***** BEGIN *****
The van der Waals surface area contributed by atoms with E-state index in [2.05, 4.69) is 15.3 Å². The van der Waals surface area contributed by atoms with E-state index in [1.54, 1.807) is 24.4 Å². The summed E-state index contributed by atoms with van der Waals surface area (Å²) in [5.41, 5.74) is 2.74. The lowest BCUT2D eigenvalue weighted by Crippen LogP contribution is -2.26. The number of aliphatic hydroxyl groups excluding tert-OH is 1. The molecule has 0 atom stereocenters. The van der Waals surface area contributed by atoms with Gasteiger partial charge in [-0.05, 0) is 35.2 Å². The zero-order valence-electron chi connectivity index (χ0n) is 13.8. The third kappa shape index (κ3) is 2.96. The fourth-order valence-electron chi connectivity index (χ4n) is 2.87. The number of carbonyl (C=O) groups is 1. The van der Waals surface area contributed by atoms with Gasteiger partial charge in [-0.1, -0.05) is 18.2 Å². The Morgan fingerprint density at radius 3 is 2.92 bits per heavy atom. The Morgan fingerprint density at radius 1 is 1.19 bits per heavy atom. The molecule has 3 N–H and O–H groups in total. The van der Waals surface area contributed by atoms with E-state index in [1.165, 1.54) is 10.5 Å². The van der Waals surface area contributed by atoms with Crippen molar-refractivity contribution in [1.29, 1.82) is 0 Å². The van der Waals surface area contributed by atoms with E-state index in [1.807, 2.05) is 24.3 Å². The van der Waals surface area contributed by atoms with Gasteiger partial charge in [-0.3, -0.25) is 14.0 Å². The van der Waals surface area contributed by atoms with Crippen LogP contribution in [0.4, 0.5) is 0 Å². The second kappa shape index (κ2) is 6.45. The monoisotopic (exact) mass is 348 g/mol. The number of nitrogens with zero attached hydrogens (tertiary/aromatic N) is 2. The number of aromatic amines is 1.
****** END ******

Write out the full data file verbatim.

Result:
The van der Waals surface area contributed by atoms with E-state index in [2.05, 4.69) is 15.3 Å². The van der Waals surface area contributed by atoms with E-state index in [1.54, 1.807) is 24.4 Å². The summed E-state index contributed by atoms with van der Waals surface area (Å²) in [5.41, 5.74) is 2.74. The lowest BCUT2D eigenvalue weighted by Crippen LogP contribution is -2.26. The number of aliphatic hydroxyl groups excluding tert-OH is 1. The molecule has 0 atom stereocenters. The van der Waals surface area contributed by atoms with Gasteiger partial charge in [-0.05, 0) is 35.2 Å². The zero-order valence-electron chi connectivity index (χ0n) is 13.8. The third kappa shape index (κ3) is 2.96. The fourth-order valence-electron chi connectivity index (χ4n) is 2.87. The number of carbonyl (C=O) groups is 1. The van der Waals surface area contributed by atoms with Gasteiger partial charge in [-0.1, -0.05) is 18.2 Å². The Morgan fingerprint density at radius 3 is 2.92 bits per heavy atom. The Morgan fingerprint density at radius 1 is 1.19 bits per heavy atom. The molecule has 3 N–H and O–H groups in total. The van der Waals surface area contributed by atoms with E-state index in [1.165, 1.54) is 10.5 Å². The van der Waals surface area contributed by atoms with Crippen molar-refractivity contribution in [1.29, 1.82) is 0 Å². The van der Waals surface area contributed by atoms with E-state index in [1.807, 2.05) is 24.3 Å². The van der Waals surface area contributed by atoms with Gasteiger partial charge in [-0.3, -0.25) is 14.0 Å². The van der Waals surface area contributed by atoms with Crippen LogP contribution in [0.4, 0.5) is 0 Å². The second kappa shape index (κ2) is 6.45. The monoisotopic (exact) mass is 348 g/mol. The number of nitrogens with zero attached hydrogens (tertiary/aromatic N) is 2. The number of aromatic amines is 1.